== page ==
EBCDIC vs ASCII
The American Standard Code for Information Interchange and the Extended Binary Coded Decimal Interchange Code are two character encoding schemes; which are more commonly known by their respective acronyms, ASCII and EBCDIC. The main difference between the two is the number of bits that they use to represent each character. EBCDIC uses 8 bits per character while the original ASCII standard only used 7, due to concerns that using 8 bits for characters that can be represented with 7 is much less efficient.
The main consequence of that difference is the number of characters that can be accommodated with each one. EBCDIC can accommodate up to 28 characters for a total of 256 while the 27 of ASCII has a maximum of 128 characters.
Although EBCDIC was very popular, due largely to the popularity of IBM machines at the time, it had several problems that irritated programmers. The first one is how it arranges the letters of the alphabet. In ASCII, all the letters are in consecutive order. Capital letters are grouped together while small letters also have their own group. In EBCDIC, the letters are grouped 9 at a time. This non-intuitive layout comes from the EBCDIC’s punch card origins and is quite difficult for programmers to deal with.
IBM’s hold of the EBCDIC coding has led to many problems when it comes to updates. ASCII and EBCDIC later had updates to increase the number of characters that they can accommodate. ASCII pages had some code points replaced while maintaining most of the other code points. With EBCDIC, the different versions are highly incompatible with each other.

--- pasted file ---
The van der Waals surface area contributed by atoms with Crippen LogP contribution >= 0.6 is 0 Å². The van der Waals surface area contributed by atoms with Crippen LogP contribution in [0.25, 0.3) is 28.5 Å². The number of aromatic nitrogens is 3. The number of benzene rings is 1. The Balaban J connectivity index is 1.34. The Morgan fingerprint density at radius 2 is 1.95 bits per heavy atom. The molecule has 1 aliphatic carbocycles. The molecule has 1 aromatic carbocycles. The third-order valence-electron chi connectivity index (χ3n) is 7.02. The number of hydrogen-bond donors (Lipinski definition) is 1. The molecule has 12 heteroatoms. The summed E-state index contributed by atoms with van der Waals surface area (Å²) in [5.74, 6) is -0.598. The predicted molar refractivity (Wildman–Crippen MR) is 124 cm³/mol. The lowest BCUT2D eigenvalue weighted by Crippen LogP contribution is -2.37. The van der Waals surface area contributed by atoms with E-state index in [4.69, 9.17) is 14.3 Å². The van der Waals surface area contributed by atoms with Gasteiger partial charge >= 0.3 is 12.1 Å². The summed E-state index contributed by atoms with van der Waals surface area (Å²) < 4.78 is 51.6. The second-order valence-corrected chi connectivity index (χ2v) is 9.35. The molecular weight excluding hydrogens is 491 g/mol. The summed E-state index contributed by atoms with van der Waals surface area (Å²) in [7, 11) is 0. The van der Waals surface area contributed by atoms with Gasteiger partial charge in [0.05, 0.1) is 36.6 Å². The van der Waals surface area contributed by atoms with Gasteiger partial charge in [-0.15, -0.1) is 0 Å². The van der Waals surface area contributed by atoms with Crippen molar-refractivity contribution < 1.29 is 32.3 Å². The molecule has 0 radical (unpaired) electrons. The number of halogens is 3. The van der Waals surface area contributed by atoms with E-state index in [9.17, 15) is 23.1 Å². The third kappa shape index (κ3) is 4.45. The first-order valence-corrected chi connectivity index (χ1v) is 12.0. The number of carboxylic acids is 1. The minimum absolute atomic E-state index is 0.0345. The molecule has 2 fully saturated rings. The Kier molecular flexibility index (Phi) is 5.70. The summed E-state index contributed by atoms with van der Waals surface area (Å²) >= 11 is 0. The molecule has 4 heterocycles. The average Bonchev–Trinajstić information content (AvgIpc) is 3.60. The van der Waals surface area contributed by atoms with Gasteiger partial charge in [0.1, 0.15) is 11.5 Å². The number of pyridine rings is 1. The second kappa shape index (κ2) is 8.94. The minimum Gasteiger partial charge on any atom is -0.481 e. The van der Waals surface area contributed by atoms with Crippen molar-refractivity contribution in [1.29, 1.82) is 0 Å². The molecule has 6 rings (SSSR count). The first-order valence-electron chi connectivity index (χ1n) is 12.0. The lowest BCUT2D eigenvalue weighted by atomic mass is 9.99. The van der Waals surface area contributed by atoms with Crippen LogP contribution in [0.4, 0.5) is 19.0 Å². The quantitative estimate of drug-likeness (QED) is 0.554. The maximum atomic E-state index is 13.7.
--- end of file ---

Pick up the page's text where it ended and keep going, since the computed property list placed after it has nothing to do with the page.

As the encoding needs of computer outgrew both ASCII and EBCDIC, other standard emerged. The most recent is Unicode, which incorporated ASCII. The first 128 characters of Unicode are from ASCII. This lets Unicode open ASCII files without any problems. On the other hand, the EBCDIC encoding is not compatible with Unicode and EBCDIC encoded files would only appear as gibberish.
1.EBCDIC uses 8 bits while ASCII uses 7 before it was extended
2.EBCDIC contained more characters than ASCII
3.ASCII uses a linear ordering of letters while EBCDIC does not
4.Different versions of ASCII are mostly compatible while different versions of EBCDIC are not
5.EBCDIC isn’t compatible with modern encodings while ASCII is
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